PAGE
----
Thinking inside the “box”: Development and implementation of a novel automated radiosynthesizer for 18F-labeled positron emission tomography tracers
- Author(s): Lazari, Mark Saul;
- Advisor(s): van Dam, Robert M;
- et al.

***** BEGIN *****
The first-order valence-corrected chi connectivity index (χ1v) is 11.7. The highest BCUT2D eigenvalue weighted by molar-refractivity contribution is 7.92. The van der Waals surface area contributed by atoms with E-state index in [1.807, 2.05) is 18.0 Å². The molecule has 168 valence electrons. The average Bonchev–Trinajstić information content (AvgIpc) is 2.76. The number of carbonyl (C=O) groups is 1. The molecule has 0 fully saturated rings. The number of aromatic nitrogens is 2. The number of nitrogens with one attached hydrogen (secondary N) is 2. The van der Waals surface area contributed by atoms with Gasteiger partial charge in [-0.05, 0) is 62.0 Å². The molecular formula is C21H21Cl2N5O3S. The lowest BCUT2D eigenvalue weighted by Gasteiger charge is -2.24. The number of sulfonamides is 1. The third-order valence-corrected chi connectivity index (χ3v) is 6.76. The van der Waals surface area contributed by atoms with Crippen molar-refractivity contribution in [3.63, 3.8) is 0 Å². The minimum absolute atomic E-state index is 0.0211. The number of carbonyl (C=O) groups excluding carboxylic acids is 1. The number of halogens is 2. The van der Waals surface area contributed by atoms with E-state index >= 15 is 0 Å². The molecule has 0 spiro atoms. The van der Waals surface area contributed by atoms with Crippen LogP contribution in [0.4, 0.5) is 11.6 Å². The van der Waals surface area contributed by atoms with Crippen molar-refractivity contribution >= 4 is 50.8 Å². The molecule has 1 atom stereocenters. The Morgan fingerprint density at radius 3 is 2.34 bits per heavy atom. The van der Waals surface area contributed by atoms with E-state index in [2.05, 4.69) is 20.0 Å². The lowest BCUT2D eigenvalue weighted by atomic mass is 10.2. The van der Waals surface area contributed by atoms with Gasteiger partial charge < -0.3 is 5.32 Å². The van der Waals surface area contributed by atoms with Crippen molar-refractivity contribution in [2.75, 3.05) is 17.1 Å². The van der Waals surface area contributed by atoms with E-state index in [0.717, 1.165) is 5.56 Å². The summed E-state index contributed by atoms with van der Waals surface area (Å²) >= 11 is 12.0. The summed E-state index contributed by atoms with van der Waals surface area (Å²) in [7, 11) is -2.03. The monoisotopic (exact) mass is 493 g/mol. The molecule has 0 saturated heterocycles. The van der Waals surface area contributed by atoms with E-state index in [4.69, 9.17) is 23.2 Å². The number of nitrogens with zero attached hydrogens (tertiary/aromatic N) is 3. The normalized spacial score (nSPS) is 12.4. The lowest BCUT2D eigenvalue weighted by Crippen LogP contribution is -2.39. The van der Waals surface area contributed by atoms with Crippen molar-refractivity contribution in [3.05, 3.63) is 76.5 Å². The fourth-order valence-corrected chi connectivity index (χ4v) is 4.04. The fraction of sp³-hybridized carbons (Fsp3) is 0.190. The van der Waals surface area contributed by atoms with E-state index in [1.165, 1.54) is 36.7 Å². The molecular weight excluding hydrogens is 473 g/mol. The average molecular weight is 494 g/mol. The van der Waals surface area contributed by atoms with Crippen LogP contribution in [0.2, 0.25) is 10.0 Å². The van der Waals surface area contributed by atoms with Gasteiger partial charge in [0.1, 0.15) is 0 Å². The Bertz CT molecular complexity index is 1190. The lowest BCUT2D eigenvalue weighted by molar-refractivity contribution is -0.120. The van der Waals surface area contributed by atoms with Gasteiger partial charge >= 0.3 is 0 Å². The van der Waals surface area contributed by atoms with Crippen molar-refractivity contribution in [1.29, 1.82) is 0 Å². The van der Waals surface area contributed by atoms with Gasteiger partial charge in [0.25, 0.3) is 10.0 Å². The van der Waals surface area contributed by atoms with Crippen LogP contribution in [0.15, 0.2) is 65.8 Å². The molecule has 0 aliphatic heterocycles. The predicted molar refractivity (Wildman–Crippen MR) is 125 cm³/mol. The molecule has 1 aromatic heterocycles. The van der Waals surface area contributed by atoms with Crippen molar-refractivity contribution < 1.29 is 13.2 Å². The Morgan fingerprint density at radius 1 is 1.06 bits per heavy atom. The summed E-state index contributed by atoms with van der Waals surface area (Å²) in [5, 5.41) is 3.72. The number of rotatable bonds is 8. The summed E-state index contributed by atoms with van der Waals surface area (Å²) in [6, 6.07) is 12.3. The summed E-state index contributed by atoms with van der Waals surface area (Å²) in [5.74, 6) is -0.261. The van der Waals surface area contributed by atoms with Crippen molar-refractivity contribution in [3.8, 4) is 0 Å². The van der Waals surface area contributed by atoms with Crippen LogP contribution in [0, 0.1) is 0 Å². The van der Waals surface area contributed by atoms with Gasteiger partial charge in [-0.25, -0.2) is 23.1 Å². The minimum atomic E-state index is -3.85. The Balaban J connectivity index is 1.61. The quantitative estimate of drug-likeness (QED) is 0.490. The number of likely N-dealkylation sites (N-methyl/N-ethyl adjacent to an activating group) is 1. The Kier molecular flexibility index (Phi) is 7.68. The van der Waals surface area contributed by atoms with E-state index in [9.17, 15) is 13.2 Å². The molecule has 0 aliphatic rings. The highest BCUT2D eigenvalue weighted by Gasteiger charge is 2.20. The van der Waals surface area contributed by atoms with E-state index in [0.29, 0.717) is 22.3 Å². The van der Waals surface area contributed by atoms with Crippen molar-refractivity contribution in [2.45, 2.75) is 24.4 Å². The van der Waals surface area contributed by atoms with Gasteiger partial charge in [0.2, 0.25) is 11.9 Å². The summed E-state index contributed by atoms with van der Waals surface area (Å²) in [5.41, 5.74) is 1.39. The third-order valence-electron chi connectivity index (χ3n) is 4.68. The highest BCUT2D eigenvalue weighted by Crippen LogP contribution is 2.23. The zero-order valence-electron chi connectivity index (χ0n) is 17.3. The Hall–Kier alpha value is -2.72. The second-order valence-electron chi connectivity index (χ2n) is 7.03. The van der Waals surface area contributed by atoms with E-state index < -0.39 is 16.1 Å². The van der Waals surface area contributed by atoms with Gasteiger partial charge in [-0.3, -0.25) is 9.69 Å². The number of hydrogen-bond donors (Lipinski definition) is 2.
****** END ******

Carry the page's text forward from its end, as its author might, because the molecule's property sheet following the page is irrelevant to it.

Since the industrial revolution, automation has proven to be a vital component in the growth of any major industry. For positron emission tomography (PET), automation provides efficient, reproducible, and safe methods for routinely producing PET imaging agents, or tracers, using short lived radioisotopes. Over the years, many automated radiosynthesizers have been developed to automate the required production steps up through preparation of the tracer for intravenous injection into the patient or subject, both for clinical and preclinical applications. However, many commercial radiosynthesizers have temperature, pressure, and reagent compatibility limitations, which have required synthetic radiochemists to tailor and optimize synthesis protocols to fit within the constraints of a particular automated radiosynthesizer. Furthermore, the fluidic pathways on these systems generally need to be reconfigured for each tracer one wishes to make. To overcome these limitations, our group has developed a novel, three-reactor, automated radiosynthesizer (ELIXYS) based on the principle of dynamic fluid paths, which is achieved by actuating the reactors to different positions and pneumatically sealing them against a chemically inert gasket. The mechanism enables compatibility with high pressures and obviates the need for large numbers of pressure-limiting valves and fittings. Coupled with a chemist-friendly user interface, it also enables users to quickly automate known radiosyntheses and develop new protocols without requiring specific hardware modifications for each tracer. In this dissertation, I present the design, characterization, validation, and implementation of the system and discuss the capabilities, limitations, and overall work I performed with the system in automating 18F-labeled PET tracer radiosyntheses. I also include the translation of several known tracers onto the system, automation of tracers not previously automated, as well as characterization data helpful for others to more efficiently utilize this and other automated radiosynthesizers. Overall, radiosyntheses of 18F-labeled PET tracers performed on the ELIXYS resulted in similar or improved radiochemical yields and synthesis times compared to both automated and manual radiosyntheses, without the need for any hardware reconfiguration to make different tracers.